Recombinant DNA and the Birth of BiotechThe Business of Biotech
As a brand new technology, recombinant DNA offered potential avenues for big profit, one of which was the promise that companies would be able to rewire microorganisms into tiny factories for making chemical products from medicine to industrial solvents. However, recombinant DNA also represented a big risk—no one knew if the lab technique could effectively be used to make a marketable product on a large scale. Still, the new technology piqued the interest of many investors. By the early 1980s, there was a discernible “Biotech Boom” in the United States, with a ripple of buzz about the industry and a fleet of new companies popping up.
One early start-up company, Genentech, turned to the pharmaceutical industry as place to profit from recombinant DNA. For its first product, the company set its sights on insulin, a relatively simple and well-studied protein used to treat diabetes. Traditionally, insulin had been isolated from pork and beef pancreases, but as the demand for insulin grew with the population of American diabetics, it made sense to search for an alternate source for the drug. Recombinant DNA offered a potential solution.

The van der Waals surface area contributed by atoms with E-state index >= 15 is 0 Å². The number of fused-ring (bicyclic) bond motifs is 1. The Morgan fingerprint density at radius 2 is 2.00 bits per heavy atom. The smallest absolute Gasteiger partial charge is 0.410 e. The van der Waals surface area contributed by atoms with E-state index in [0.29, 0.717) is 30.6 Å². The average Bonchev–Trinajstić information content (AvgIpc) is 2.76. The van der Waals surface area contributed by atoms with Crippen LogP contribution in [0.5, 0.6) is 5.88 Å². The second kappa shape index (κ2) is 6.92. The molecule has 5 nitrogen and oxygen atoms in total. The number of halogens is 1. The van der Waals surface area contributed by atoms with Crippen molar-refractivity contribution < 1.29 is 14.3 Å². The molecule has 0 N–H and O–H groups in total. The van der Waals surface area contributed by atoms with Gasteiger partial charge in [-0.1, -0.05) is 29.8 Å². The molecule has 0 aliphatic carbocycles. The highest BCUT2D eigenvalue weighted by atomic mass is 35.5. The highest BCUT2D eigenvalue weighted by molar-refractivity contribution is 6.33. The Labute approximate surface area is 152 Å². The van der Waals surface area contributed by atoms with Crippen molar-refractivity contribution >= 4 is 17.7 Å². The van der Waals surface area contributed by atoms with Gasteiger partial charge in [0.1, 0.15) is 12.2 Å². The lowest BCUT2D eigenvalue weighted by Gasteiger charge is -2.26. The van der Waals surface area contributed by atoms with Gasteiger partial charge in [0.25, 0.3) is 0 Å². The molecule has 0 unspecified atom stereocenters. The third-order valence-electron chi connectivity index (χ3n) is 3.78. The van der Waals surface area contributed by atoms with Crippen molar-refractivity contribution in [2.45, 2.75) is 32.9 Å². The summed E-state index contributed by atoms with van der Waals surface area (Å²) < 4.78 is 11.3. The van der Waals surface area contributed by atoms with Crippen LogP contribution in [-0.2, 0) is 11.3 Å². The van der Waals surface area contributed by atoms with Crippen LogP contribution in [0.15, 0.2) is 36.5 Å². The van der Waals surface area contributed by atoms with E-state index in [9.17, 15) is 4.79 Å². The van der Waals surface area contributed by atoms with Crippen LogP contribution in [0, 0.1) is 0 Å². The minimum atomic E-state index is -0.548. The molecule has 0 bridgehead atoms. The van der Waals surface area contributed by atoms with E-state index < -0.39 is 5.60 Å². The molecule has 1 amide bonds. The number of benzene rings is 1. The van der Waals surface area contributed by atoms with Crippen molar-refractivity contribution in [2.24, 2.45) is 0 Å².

To bring recombinant insulin to the market, Genentech struck a deal with well-established pharmaceutical giant Eli Lilly, which held a large share of the traditional insulin market. Lilly would provide funds to Genentech to create the recombinant bacteria and to coax them to produce insulin. If the Genentech team was successful in creating the insulin-producing bacteria, the microbes would then be licensed to Lilly, which would grow the bacteria and harvest their insulin on an industrial scale.
At Genentech, scientists needed to first build a synthetic human insulin gene, then insert it into bacteria using the recombinant DNA techniques. To do so, the company hired a team of young scientists, many of them just a few years out of graduate school. The Genentech scientists were not alone in their efforts to make the insulin gene—several other teams around the country were racing to be the first to make this valuable human protein grow in bacteria. In the end, however, Genentech scientists won the race.
One scientist on the team, Daniel Yansura, knew the work that he was doing was historic and saved many of his tools from those first days at Genentech. Below is a gallery of some of those laboratory objects which were donated to the museum in 2012.